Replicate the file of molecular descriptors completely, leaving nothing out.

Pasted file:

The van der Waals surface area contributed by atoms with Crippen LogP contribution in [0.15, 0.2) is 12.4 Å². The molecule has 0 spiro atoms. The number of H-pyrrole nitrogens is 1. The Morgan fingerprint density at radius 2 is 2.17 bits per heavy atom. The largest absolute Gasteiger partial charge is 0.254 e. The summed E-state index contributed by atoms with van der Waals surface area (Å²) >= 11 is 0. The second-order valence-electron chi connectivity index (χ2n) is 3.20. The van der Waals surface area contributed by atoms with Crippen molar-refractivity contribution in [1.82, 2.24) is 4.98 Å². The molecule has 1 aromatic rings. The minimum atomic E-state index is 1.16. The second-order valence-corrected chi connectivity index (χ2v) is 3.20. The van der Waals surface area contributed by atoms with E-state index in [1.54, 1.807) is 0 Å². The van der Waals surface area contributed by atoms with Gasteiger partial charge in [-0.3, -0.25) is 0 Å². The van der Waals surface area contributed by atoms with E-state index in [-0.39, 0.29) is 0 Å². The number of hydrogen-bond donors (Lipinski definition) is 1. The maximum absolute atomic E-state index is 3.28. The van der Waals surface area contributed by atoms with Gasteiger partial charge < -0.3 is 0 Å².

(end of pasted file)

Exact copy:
The van der Waals surface area contributed by atoms with Crippen LogP contribution in [0.15, 0.2) is 12.4 Å². The molecule has 0 spiro atoms. The number of H-pyrrole nitrogens is 1. The Morgan fingerprint density at radius 2 is 2.17 bits per heavy atom. The largest absolute Gasteiger partial charge is 0.254 e. The summed E-state index contributed by atoms with van der Waals surface area (Å²) >= 11 is 0. The second-order valence-electron chi connectivity index (χ2n) is 3.20. The van der Waals surface area contributed by atoms with Crippen molar-refractivity contribution in [1.82, 2.24) is 4.98 Å². The molecule has 1 aromatic rings. The minimum atomic E-state index is 1.16. The second-order valence-corrected chi connectivity index (χ2v) is 3.20. The van der Waals surface area contributed by atoms with E-state index in [1.54, 1.807) is 0 Å². The van der Waals surface area contributed by atoms with Gasteiger partial charge in [-0.3, -0.25) is 0 Å². The van der Waals surface area contributed by atoms with E-state index in [-0.39, 0.29) is 0 Å². The number of hydrogen-bond donors (Lipinski definition) is 1. The maximum absolute atomic E-state index is 3.28. The van der Waals surface area contributed by atoms with Gasteiger partial charge < -0.3 is 0 Å².